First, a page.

It’s nifty when being used as a TV, but if you have it on as gaming monitor up close, you definitely notice.
We’ve got more on OLED burn in if you’re worried.
This year’s models all come with LG’s classic WebOS software built-in. I don’t care what anyone says: WebOS is the best TV platform out there. It always works, never breaks and is dead simple to use.
Actually, it used to be dead simple to use. LG seems to be on a mission to make WebOS a little more complicated every single year as it strives to add new features.
If you’re reading this and you design software at LG: stop messing with perfection.
Rather than the Home button taking you to a simple ribbon of apps, it’s now a bespoke screen full of customised content. That’s…fine? Just let me choose to make it a simple ribbon as before so you’re not dragged away from what you’re watching to see what else could be on.
That being said, LG has given the new Magic Remote a more prominent input selection button which allows you to switch your devices way faster than last year’s C10 models.
What’s not so good?
The C1 is great, but there are two things missing here though that I’d love to see.
There’s no bespoke night mode that allows you to automatically set the TV to not blind you when there’s no ambient light available. Nor is there a decent blue light filter mode.
LG will send me an email on that last one, so I’ll explain. There is in fact a blue-light filter mode on the C1. You can turn it on and off in the settings. But just because it’s there, doesn’t mean it’s good. It’s a switch that takes your image and basically just turns it brown/orange. Sure, it removes the blue light, but trashes your image in the process.
One would think with a smart processor and a tonne of gear analysing the image that it could be a little smarter or customisable than just a binary orange mode.
Can you use the LG C1 48-inch as a gaming monitor?
It’s curious, but the worst time you’ll probably have with this TV is if you try to sub it out for a monitor.
Sure, it has the Game Optimiser function and support for NVIDIA G-Sync, but full-time PC monitor use for the C1 leaves a bit to be desired. Mainly due to the size.
If you’re looking for a TV as a monitor, you need to consider the distance you’ll sit from the panel when you use it.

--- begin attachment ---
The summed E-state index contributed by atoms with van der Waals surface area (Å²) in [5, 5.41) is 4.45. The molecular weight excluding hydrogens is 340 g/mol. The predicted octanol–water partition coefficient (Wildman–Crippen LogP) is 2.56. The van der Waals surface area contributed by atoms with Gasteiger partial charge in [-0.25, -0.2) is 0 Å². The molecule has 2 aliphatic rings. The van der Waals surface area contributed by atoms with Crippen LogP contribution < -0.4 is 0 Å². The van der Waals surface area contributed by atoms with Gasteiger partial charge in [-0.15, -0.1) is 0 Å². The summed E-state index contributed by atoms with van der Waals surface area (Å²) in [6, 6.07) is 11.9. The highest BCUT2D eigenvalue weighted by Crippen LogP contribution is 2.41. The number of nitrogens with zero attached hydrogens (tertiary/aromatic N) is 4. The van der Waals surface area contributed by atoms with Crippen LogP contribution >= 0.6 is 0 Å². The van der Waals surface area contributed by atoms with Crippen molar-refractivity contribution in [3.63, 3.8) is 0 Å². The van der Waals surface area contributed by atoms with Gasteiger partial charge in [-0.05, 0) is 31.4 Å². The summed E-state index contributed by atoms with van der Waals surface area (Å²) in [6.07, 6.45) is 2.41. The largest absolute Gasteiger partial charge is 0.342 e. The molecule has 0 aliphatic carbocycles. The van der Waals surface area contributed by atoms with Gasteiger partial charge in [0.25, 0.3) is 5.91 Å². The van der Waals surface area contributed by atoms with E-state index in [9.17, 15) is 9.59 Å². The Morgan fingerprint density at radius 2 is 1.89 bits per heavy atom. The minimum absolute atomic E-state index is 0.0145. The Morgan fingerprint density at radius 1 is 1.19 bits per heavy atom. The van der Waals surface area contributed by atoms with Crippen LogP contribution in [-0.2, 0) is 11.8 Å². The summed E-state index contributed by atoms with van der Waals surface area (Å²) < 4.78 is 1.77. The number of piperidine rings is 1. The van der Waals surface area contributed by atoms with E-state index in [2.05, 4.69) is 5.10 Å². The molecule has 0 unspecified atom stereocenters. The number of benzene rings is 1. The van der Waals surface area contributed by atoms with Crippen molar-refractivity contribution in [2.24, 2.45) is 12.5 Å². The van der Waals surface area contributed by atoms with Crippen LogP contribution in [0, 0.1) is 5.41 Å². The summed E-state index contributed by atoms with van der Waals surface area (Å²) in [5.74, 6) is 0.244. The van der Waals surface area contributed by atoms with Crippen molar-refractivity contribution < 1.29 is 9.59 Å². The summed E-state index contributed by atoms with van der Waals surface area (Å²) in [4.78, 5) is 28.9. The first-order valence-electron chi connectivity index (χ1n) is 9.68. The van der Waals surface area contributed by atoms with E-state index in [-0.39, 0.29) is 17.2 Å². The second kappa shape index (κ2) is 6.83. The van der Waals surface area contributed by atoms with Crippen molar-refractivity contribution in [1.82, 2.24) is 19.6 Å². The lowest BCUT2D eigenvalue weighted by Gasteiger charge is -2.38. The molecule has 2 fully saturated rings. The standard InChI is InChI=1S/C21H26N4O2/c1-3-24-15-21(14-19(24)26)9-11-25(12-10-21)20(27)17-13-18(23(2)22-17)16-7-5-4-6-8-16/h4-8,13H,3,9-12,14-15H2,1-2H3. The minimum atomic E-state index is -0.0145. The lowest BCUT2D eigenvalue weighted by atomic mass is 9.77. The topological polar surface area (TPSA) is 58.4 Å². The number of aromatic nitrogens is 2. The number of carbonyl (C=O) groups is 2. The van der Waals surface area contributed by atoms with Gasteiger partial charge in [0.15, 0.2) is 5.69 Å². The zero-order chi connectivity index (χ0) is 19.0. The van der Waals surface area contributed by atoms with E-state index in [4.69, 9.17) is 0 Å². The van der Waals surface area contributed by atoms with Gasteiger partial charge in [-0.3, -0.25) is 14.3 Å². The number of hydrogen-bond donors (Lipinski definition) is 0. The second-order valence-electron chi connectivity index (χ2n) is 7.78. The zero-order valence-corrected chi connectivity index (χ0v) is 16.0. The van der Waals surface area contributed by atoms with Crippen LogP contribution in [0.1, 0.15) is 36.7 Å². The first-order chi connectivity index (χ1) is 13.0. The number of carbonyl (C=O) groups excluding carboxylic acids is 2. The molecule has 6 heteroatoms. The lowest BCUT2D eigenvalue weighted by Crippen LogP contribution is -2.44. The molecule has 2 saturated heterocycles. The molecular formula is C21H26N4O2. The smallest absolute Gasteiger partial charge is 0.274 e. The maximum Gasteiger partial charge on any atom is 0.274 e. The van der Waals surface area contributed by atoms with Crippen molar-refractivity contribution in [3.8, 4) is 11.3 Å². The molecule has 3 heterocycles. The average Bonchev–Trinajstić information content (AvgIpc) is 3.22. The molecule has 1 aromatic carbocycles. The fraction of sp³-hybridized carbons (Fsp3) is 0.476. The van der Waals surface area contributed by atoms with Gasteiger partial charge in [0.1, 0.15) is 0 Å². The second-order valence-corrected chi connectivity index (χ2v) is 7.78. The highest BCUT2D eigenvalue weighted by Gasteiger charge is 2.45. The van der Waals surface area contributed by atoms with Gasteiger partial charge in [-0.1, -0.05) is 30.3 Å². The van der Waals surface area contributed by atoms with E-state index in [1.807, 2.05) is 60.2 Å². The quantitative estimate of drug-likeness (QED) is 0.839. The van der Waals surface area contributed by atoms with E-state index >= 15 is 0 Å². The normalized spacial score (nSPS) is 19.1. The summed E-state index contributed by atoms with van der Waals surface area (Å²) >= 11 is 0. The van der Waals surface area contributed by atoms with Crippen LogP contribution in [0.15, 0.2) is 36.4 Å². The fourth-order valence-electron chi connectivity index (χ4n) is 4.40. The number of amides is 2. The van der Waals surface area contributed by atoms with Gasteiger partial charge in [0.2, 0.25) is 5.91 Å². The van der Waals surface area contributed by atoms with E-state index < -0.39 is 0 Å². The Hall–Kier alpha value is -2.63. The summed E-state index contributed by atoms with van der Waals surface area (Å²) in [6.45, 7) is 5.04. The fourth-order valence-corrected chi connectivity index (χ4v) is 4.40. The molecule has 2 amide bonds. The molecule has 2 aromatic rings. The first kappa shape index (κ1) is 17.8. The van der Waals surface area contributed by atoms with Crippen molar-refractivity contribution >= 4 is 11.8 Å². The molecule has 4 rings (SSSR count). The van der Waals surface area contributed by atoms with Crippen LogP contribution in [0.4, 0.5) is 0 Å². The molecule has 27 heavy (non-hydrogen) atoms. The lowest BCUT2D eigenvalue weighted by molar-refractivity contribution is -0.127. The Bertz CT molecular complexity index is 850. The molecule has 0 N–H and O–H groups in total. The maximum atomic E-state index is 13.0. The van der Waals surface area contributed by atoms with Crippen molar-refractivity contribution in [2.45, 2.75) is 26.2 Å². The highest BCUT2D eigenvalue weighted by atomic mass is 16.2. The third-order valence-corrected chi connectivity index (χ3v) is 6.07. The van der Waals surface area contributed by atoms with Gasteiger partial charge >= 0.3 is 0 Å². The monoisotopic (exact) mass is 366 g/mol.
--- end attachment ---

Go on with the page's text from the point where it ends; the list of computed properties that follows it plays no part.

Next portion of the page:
TV manufacturers recommend you sit a distance of 1.5x the screen size away from a 4K TV. For 1080p HD panels, it’s 3x the distance.
That means for a 48-inch panel like the LG C1, you should sit just under a metre (or 3.28 feet) away from the screen for a comfortable viewing experience.
For a 43-inch 4K monitor, the ideal viewing distance is 90cm (or 2.95 feet). That means the C1 48-inch is great for console gaming – where you sit further back – than PC gaming, where one typically sits closer.
All told, it means the C1 48-inch will make you go a little cross-eyed unless you’re ready to sit close to a metre away from it to get the best experience.
When I moved the C1 48-inch from my entertainment unit (2.5 metres away), to my work desk (<~65cm away), a great TV became a bad monitor.
It’s all a little too much until you sit close to one-metre back, to be honest. You see almost every pixel and your eyes can’t adjust to the resolution at such a narrow distance.
A 42-inch panel would mean that viewing distances under 90cm (2.95 feet) would become viable, and LG is set to make one in the next 12 months.
That would make it a great up-close gaming monitor!
Should you buy it?
Here’s the price list for this year’s lineup of LG C1 TVs.
It comes in a smaller size this year at the bottom of the range, with a 48-inch model available for the first time. It then goes all the way up to 83-inches, with an impressive price tag attached.
LG OLED C1 (4K) price list (2021)
Here’s what’s interesting though. These are the recommended retail prices for these TVs, but you’ll never pay that much for them.
If you walk into any store in the world selling these TVs, you’ll see stickers as low as $AUD2300 for the 48-inch model, and $AUD2500 for the 55-inch.
This makes it an insanely attractive purchase. One that’s even making me think it might be time to replace my OLED for the latest model.
Of course you should. If you have $2500 to spend on a TV, you can’t do better than this.
Perfect black performance; unmatched colour; simple design, and incredibly future-proof thanks to HDMI 2.1 and a tonne of AI picture modes.
We tested the 48-inch model, and it was astounding. At $2300, it’s a steal. But if you can afford the extra $200 to go up to 55-inch, you should definitely do that. Especially if you’re going to be sitting more than two metres (6.5 feet) away from your TV to use it.
You won’t be disappointed.
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Luke Hopewell is the editor and co-founder of Redaktör. He's previously been the Editor of Gizmodo, Founding Editor of Business Insider Australia, Editorial Lead for Twitter Australia and more.